Lisseman, J., Diwischek, L., Essers, S., and Andrews, D., "In-Vehicle Touchscreen Concepts Revisited: Approaches and Possibilities," SAE Int. J. Passeng. Cars – Electron. Electr. Syst. 7(1):141-148, 2014, doi:10.4271/2014-01-0266.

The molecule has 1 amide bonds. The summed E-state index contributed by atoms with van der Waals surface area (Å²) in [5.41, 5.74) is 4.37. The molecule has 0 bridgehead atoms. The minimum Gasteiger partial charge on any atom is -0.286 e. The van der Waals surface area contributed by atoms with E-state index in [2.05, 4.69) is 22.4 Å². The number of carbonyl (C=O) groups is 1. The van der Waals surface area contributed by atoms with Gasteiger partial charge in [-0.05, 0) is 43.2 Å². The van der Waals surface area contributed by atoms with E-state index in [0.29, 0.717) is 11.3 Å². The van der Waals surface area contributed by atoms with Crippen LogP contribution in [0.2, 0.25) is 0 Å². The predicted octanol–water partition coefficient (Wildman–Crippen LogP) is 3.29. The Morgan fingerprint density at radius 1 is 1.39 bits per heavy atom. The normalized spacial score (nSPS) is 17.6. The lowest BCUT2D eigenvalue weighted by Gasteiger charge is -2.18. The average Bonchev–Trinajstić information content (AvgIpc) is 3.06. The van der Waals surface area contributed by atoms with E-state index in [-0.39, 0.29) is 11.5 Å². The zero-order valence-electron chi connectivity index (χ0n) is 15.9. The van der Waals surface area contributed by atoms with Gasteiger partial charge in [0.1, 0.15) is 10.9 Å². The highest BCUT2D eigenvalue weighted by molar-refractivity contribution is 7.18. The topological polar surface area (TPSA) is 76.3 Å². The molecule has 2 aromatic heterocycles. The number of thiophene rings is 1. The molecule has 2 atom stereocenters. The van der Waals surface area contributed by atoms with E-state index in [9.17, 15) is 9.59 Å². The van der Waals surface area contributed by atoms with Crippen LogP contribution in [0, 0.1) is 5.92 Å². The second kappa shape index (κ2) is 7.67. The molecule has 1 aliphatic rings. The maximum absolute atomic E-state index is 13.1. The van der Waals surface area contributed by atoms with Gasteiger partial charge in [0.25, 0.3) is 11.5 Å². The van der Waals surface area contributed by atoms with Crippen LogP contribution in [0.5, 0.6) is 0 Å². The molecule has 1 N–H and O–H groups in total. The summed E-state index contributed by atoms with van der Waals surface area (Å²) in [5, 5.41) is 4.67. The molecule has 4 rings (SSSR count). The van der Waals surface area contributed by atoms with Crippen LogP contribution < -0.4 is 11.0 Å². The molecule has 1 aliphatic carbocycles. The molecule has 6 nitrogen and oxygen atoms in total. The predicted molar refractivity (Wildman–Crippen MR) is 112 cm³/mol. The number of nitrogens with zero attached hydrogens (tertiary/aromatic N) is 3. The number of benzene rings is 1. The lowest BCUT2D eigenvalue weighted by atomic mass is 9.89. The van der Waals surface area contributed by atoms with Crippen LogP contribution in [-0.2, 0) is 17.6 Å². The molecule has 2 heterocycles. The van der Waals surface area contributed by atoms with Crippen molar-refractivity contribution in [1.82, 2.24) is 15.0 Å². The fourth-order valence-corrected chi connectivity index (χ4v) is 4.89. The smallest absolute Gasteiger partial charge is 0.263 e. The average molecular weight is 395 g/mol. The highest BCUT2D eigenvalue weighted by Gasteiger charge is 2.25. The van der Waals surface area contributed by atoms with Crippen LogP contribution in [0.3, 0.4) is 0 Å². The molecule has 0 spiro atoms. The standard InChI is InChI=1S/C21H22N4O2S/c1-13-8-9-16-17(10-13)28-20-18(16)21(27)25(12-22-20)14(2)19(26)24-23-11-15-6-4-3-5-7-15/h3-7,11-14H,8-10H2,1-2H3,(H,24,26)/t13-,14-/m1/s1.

The last years have seen an increasing amount of innovations in the functionality of car electronics (e.g. advanced driver assistant systems (ADAS) and in-vehicle infotainment systems (IVIS)). These electrical systems are not reserved for premium cars anymore, but additionally reach mid-size, compact, and subcompact cars.The growing number of functionalities in these cars entails increasing amount of interfaces, which may confuse, overload, or annoy the driver. Accompanying this, there is a trend towards the integration of capacitive touchscreens as user interfaces. These touchscreens were implemented first in consumer electronics and had a substantial impact on the way in which users interact with technology. This in turn has led to an increased user driven demand for the technology to be implemented in other domains, even in safety-critical ones like the automotive area.Capacitive touchscreens have certain drawbacks in their distraction potential and their usability, leading to safety-critical situations and negative user feedback.This paper will present a problem-driven approach towards touch input and a range of technical solution possibilities. The focus lies on the generation of a holistic touch experience: auditory, visual, and haptic feedbacks are combined with accurate force sensing for activation and deactivation. The reader will be given an overview over previous subjective and objective user research on force-sensing switching technologies. Additionally, he will be provided with applications that are able to fulfill the user needs of different vehicle classes. Although different in design, all applications aim at a common goal: maximizing driver safety, minimizing distraction and frustration, and enhancing the driving experience.